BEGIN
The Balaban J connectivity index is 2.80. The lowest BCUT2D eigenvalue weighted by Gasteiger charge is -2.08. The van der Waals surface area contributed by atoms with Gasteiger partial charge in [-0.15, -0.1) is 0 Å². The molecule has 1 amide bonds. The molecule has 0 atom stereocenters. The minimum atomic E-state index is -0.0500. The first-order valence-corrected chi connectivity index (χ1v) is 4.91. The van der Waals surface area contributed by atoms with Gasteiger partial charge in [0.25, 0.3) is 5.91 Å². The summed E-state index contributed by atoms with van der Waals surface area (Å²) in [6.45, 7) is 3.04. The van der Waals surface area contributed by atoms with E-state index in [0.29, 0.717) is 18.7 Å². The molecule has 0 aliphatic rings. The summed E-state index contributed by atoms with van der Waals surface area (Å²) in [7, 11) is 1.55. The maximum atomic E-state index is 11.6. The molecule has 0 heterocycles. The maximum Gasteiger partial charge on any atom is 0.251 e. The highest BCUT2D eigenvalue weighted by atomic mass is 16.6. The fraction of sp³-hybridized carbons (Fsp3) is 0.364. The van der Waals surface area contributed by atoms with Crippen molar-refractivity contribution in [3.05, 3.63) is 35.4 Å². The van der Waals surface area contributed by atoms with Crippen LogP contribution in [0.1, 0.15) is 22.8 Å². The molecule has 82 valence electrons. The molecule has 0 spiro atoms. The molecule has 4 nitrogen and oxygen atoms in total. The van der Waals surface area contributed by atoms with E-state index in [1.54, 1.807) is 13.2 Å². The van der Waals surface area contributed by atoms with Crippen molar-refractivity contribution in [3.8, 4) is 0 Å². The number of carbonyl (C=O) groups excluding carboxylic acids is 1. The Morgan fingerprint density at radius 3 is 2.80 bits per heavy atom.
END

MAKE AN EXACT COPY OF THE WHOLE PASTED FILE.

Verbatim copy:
The Balaban J connectivity index is 2.80. The lowest BCUT2D eigenvalue weighted by Gasteiger charge is -2.08. The van der Waals surface area contributed by atoms with Gasteiger partial charge in [-0.15, -0.1) is 0 Å². The molecule has 1 amide bonds. The molecule has 0 atom stereocenters. The minimum atomic E-state index is -0.0500. The first-order valence-corrected chi connectivity index (χ1v) is 4.91. The van der Waals surface area contributed by atoms with Gasteiger partial charge in [0.25, 0.3) is 5.91 Å². The summed E-state index contributed by atoms with van der Waals surface area (Å²) in [6.45, 7) is 3.04. The van der Waals surface area contributed by atoms with E-state index in [0.29, 0.717) is 18.7 Å². The molecule has 0 aliphatic rings. The summed E-state index contributed by atoms with van der Waals surface area (Å²) in [7, 11) is 1.55. The maximum atomic E-state index is 11.6. The molecule has 0 heterocycles. The maximum Gasteiger partial charge on any atom is 0.251 e. The highest BCUT2D eigenvalue weighted by atomic mass is 16.6. The fraction of sp³-hybridized carbons (Fsp3) is 0.364. The van der Waals surface area contributed by atoms with Crippen molar-refractivity contribution in [3.05, 3.63) is 35.4 Å². The van der Waals surface area contributed by atoms with Crippen LogP contribution in [0.1, 0.15) is 22.8 Å². The molecule has 82 valence electrons. The molecule has 0 spiro atoms. The molecule has 4 nitrogen and oxygen atoms in total. The van der Waals surface area contributed by atoms with E-state index in [1.54, 1.807) is 13.2 Å². The van der Waals surface area contributed by atoms with Crippen molar-refractivity contribution in [3.8, 4) is 0 Å². The number of carbonyl (C=O) groups excluding carboxylic acids is 1. The Morgan fingerprint density at radius 3 is 2.80 bits per heavy atom.